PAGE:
need
    > > to start a process for each request. Even dynamic pages with this system
    > > are faster than static pages in apache.
    > >
    > > Here is a example of a dynamic web-page:
    > >
    > > <%args>
    > > some_text // define query-parameter here
    > > </%args>
    > > <html>
    > > <body>
    > > <# this is a comment, which is precompiled away #>
    > > <{
    > > // do some c++-coding here:
    > > for (unsigned i = 0; i < 10; ++i)
    > > {
    > > // output the value of the query-param "some_text" 10 times:
    > > }>
    > > <p> <$ i $> : <$ some_text $> </p>
    > > <{
    > > } // end of for-loop
    > > }>
    > > </body>
    > > </html>
    > > __END__
    > >
    > > The tags <$ ... $> outputs a c++-expression. Everything here is written

    to a
    > > std::eek:stream, so you can output every object which has a
    > > "operator<<(std::eek:stream&)" defined.
    > >
    > > There are many more features like embedding other c++-components or

    special
    > > tags for initialization or support for i18n.
    > >
    > > I would like to release it under the GPL, but it lacks documentation

    yet.
    > > What I have is a short introduction as a word-document written in

    german.
    > > If someone is interested in helping, let me know.
    > >
    > > It would be also nice to hear comments.
    > >
    > >
    > > Tommi Mäkitalo

    >
    > Hi Tommi,
    >
    > This is exactly what I was looking for. I'm so surprised nothing like
    > this already exists. If you think about it, .Net's "new and improved"
    > approach toward web applications is to compile the code on request,
    > and keep the compiled object code in a cache. However, .Net does not
    > compile to native code, but to an intermediate language, which adds
    > overhead. We were so busy with ASP, PHP, and other scripting
    > languages, that we only now realized we can use C++ directly and just
    > have the server compile it on the fly.

    <snip>

    Doesn't .Net provide one or two good ways to use C++ code inside a .Net
    application? If not P/Invoke, then at least using "unsafe"? Then, if you
    go with .Net, you could choose between higher-level languages and C++
    depending on your needs.

    --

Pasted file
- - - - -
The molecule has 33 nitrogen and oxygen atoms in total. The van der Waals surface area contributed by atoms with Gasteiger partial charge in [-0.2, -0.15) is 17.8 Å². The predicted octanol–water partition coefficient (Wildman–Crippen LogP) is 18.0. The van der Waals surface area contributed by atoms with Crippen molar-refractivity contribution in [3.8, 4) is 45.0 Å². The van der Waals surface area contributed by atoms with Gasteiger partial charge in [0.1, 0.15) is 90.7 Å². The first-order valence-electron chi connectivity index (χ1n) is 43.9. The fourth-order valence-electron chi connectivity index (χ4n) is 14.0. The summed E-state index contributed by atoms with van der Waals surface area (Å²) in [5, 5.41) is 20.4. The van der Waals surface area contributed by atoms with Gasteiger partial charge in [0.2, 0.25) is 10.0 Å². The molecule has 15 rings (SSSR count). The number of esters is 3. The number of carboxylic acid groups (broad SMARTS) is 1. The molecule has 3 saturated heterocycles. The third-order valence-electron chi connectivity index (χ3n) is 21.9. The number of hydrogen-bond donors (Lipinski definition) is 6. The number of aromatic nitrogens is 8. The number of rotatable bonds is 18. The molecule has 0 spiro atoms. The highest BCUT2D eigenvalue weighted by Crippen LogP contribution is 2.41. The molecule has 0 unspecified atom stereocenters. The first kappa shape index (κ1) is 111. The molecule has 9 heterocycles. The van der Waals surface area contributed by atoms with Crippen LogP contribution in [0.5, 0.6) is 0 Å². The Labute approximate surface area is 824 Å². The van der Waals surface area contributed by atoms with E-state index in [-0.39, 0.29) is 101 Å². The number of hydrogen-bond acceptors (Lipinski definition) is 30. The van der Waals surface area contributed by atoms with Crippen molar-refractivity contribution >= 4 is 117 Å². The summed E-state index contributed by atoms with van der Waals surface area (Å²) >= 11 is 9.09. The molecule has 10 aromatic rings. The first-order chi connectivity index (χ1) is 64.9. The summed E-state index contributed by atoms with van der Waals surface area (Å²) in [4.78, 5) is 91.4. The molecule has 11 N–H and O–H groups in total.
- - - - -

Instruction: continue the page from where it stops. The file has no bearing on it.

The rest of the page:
David Hilsee
     
    David Hilsee, Sep 13, 2004
    #11
  12. Shailesh Humbad

    Phlip Guest

    Shailesh Humbad wrote:

    > First, I think it was pretty obvious from my post, "I want *cached*,
    > natively-compiled executables", that the C++ engine would not
    > recompile between two hits to the same, unmodified page.


    Okay, this is a non-sequitur. Here's how C++ works. You write a program, run
    a compiler, produce an executable, put it on a server, and stroll away. The
    executable never changes. It may frequently serve similar pages with
    different content. There's never a need to recompile it (regardless what
    page content it serves).

    When you say "cached", this makes me think you think C++ must recompile each
    time it is used, or each time the data changes, or something. If you
    envision some slight performance boost from serving the same page twice
    without re-rendering it, then you are confusing some other CGI optimization
    system with C++ compilation. If you need such a performance boost, just save
    your page an re-serve it.

    Please tell a complete, round-trip story that you envision some hypothetical
    C++ CGI layer doing.

    > Second, given that not all data is stored in XML, simple XSLT
    > transformation is not always possible. We need access to databases,
    > hence libraries written in programming languages like C++. But this
    > point about where to put transformation logic seems more like a
    > religious debate.


    No religion needed. If you pipe data, whatever its format, into XML, it will
    become compatible with a very good template system, XSLT, which has a
    built-in mode to emit XHTML.

    Further, you can detect the user's browser type, and if it is compatible,
    you can send it your XSLT, and it will render the pages for you. All you
    need to do is send that browser your XML payload, and it does the rest.
    That's not religion, it is interoperability. We could have got it with
    tab-delimited files, or INI file format, or whatever. As an accident of
    history, we got it with XML.

    --
    Phlip
    http://industrialxp.org/community/bin/view/Main/TestFirstUserInterfaces
     
    Phlip, Sep 13, 2004
    #12
  13. Phlip wrote:
    > Okay, this is a non-sequitur. Here's how C++ works. You write a

    program, run
    > a compiler, produce an executable, put it on a server, and stroll away. The
    > executable never changes. It may frequently serve similar pages with
    > different content. There's never a need to recompile it (regardless what
    > page content it serves).
    >
    > When you say "cached", this makes me think you think C++ must recompile each
    > time it is used, or each time the data changes, or something. If you
    > envision some slight performance boost from serving the same page twice
    > without re-rendering it, then you are confusing some other CGI optimization